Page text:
We used Sequential Oligogenic Linkage Analysis Routines (14)to estimate residual heritability of sICAM-1, that is, the proportion of variability attributable to genetic effects after accounting for measured covariates. The underlying model assumed that trait variation could be partitioned into genetic and environmental (measured covariate) factors. The genetic component was assumed to be polygenic without dominance components. We estimated residual heritability after accounting for gender and age and then after accounting for multiple additional covariates. The portion of variation resulting from measured covariates was determined using a regression model with men and women combined.
Subject characteristics and individual predictors of sICAM-1
Characteristics of the study sample are displayed in Table 1. As expected, CVD was more prevalent in men (18%) than women (9%). Because men and women exhibited similar serum levels of sICAM-1 and because each covariate effect on sICAM-1 was similar for men and women, gender-pooled analyses were performed. Age- and gender-adjusted regression was conducted using variables from Table 1as correlates of sICAM-1 (Table 2). Advancing age positively correlated with sICAM-1, as was total/HDL cholesterol ratio, systolic BP, diabetes, history of hypertension treatment, smoking, MI, and CVD. Serum glucose also was positively associated with sICAM-1. Obesity, measured as overall adiposity (BMI) or its pattern (waist-to-hip ratio), also emerged as a strong positive correlate of sICAM-1, but we found no significant associations between sICAM-1 and either heart failure (p = 0.20) or diastolic BP (p = 0.66).
Multivariable correlates of sICAM-1 levels
The results of age- and gender-adjusted stepwise multivariable linear regression models are shown in Table 3. Age remained a highly significant correlate of sICAM-1, and gender emerged as a significant correlate in the multivariable model, with women averaging sICAM-1 levels that were 9 ng/ml higher than men. The emergence of gender as a predictor of sICAM-1 was driven by the entrance of total/HDL cholesterol ratio in the model because women had higher average sICAM-1 levels than men at any given level of total/HDL cholesterol ratio. Other strong positive predictors of sICAM-1 were smoking and total/HDL cholesterol ratio. Smokers demonstrated an adjusted mean sICAM-1 that was 25% higher than non-smokers (309 ± 100 ng/ml vs. 251 ± 78 ng/ml, respectively). Fasting glucose also was associated with increased sICAM-1 levels because each 25-mg/dl increase in fasting glucose was associated with a 6-ng/ml adjusted mean increase in sICAM-1. Although some previous studies have suggested that sICAM-1 is merely a reflection of CVD risk factors, we found that prevalent CVD was highly associated with sICAM-1 levels (Table 3) and that this relation was not related to time from CVD diagnosis (p = 0.70 for time effect).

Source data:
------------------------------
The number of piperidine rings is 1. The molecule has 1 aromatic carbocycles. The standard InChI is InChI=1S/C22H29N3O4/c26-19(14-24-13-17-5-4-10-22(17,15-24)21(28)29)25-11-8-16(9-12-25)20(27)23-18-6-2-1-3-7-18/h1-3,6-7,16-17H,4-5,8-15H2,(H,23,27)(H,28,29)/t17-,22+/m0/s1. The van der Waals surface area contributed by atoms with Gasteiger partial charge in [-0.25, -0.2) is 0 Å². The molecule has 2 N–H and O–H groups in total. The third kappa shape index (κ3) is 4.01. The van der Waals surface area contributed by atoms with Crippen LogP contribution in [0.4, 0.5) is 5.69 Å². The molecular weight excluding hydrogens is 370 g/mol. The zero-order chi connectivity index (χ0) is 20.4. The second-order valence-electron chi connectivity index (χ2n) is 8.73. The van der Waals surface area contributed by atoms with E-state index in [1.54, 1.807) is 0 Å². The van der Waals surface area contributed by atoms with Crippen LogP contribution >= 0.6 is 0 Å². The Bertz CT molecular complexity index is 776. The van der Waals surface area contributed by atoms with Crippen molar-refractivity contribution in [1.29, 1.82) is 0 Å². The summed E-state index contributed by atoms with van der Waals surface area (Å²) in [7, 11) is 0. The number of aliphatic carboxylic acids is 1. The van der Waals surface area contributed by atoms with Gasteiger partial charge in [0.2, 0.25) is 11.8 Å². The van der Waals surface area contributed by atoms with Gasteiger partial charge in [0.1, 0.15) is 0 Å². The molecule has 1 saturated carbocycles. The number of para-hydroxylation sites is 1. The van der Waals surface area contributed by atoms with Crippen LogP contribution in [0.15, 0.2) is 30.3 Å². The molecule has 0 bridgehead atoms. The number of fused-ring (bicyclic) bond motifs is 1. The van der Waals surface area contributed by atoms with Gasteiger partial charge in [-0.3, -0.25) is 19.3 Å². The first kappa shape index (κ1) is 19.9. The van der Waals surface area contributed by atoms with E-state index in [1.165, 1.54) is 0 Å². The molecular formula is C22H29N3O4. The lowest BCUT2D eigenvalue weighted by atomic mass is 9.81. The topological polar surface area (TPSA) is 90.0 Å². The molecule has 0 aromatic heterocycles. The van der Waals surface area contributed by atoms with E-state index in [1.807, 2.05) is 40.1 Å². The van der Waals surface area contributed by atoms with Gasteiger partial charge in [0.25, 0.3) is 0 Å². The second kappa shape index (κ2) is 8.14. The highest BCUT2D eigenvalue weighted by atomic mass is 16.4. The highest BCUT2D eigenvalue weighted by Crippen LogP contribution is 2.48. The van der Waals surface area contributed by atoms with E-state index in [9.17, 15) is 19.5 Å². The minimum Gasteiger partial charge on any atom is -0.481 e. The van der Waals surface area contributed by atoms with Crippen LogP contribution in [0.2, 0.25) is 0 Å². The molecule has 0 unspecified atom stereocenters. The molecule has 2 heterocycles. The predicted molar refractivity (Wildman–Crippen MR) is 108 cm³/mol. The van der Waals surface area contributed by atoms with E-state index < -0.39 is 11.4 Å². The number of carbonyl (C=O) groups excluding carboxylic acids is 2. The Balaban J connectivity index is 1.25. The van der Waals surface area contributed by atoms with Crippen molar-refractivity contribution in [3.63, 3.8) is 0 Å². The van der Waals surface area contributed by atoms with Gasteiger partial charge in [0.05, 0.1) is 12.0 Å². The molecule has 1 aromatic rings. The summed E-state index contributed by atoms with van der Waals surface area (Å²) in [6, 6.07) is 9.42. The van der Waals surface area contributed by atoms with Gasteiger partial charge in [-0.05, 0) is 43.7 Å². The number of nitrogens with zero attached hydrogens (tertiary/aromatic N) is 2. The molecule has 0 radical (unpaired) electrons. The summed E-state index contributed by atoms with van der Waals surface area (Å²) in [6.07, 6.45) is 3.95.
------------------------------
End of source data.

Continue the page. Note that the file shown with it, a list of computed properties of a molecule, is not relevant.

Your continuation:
To examine the relation between established CHD risk and sICAM-1, we plotted age-adjusted mean sICAM-1 (± one standard error) by gender-specific Framingham CHD risk score (11)quintile for men and women without prevalent CVD (Fig. 1). We found that increasing quintiles of risk scores were associated with increasing levels of sICAM-1. To determine whether sICAM-1 adds significantly to the risk factor profile of CVD beyond traditional risk factors, we performed multivariable logistic regression with prevalent CVD as the outcome variable and found that circulating sICAM-1 levels remained a significant risk factor (p = 0.002) even after adjusting for the components of the Framingham risk score. In fact, after adjusting for all variables in Table 1(except history of MI and CHF), sICAM-1 remained a significant risk factor for prevalent CVD (OR 1.10 for a 50-ng/ml increase in sICAM-1, 95% confidence interval of 1.03 to 1.17; p = 0.004).